By Charles Tjatindi
While some SADC states have introduced measures aimed at boosting the level of women representation in government, the situation is far from achieving the 50 percent target for women in decision-making, as set by the sub-regional body.
Moreover, in countries that have embraced women’s participation and involvement in politics alongside their male counterparts, participation has only been at local government level, neglecting women representation at national level.
This emerged at a recently concluded workshop on gender here. The workshop, which had regional councillors, government officials and community members in attendance was organized and facilitated by Gender Links.
Gender Links is a southern African NGO that lobbies for the equal participation and involvement of both men and women in all aspects of public and private life. The workshop was part of a three-year programme that began with research on gender and local government in four southern African countries – Lesotho, Mauritius, Namibia and South Africa.
In 2003, Gender Links undertook the first comprehensive study of the impact of women in politics in southern Africa entitled, “Ringing up the Changes, Gender in Politics in Southern Africa”.
Through numerous personal accounts and case studies, as well as quantitative data gathered through questionnaires, the study explores the many barriers to women’s effective participation in politics at both national and local levels.
Amongst others, the study found that on average women participated more in meetings led by women, underscoring the importance of women occupying leadership positions such as mayors, chairpersons, and speakers.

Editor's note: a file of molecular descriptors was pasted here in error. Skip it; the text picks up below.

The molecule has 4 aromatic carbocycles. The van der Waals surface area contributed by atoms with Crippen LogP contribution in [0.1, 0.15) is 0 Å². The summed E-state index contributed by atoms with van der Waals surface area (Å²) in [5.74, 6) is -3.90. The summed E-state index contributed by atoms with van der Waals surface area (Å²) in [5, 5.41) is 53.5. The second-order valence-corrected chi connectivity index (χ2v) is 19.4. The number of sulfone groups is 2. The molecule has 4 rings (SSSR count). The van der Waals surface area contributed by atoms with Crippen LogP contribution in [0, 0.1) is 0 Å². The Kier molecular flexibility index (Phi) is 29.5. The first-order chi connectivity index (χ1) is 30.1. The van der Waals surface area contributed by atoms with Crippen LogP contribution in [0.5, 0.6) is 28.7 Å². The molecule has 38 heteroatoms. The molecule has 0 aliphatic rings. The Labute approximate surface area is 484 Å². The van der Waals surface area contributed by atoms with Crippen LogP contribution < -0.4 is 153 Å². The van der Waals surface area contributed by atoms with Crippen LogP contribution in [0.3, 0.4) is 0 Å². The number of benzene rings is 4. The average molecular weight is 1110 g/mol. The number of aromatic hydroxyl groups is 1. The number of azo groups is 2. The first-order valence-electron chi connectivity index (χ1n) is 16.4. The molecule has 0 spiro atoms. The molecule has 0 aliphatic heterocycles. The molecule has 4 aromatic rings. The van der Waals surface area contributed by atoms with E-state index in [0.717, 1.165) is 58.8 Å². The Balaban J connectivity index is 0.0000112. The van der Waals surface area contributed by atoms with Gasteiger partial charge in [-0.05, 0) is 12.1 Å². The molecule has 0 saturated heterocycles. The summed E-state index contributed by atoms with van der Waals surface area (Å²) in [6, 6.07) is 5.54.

While the study found that there are still men in local government who openly oppose gender equality – especially in countries with a low level of women’s representation – it cites several examples of men who have become champions of women’s empowerment and gender equality.
Lesotho, with 58 percent women representation in local government, tops the list of SADC states in women representation in areas of governance. This mainly came about as a result of a legislated 30 percent quota in the country’s first elected local government in 2005. Namibia has had over 40 percent of women in local government for several years – a direct attribute of a proportional representation (PR) system and legislative quota, as well as a “zebra” system adopted by the ruling Swapo Party of one woman, one man on its electoral lists.
In South Africa, where the ruling African National Congress (ANC) fielded a substantially higher proportion of women in both the ward and PR seats in the country’s mixed electoral system in the 2006 elections, the proportion of women was boosted from 29 percent to 40 percent. Angola is the weakest link as far as women representation in government and leadership with the SADC is concerned, with a mere 1.2 percent representation.
The Walvis Bay Mayor, Uilika Nambahu, in her address at the workshop, emphasized the need for both men and women to correctly understand aspects relating to gender issues, in order to do away with stereotyping and marginalization.
“I believe that once the correct perception and understanding prevails in Namibia about what gender issues are, the better chance we have at changing stereotypes and marginalization for the betterment of the whole Namibian society,” she said.
Nambahu said gender roles should not be cast in stone resulting that men or women are treated inferiorly as a result of what society expects them to do. She noted that gender roles should be seen from the context that both men and women have specific needs and ability as regulated by their physical and mental strengths.
“As society, we have clearly defined gender roles that spell out what would be expected from a girl and ultimately a woman.
“Similarly, these gender roles should also clearly stipulate what shall be expected from a boy-child and ultimately a man,” she added.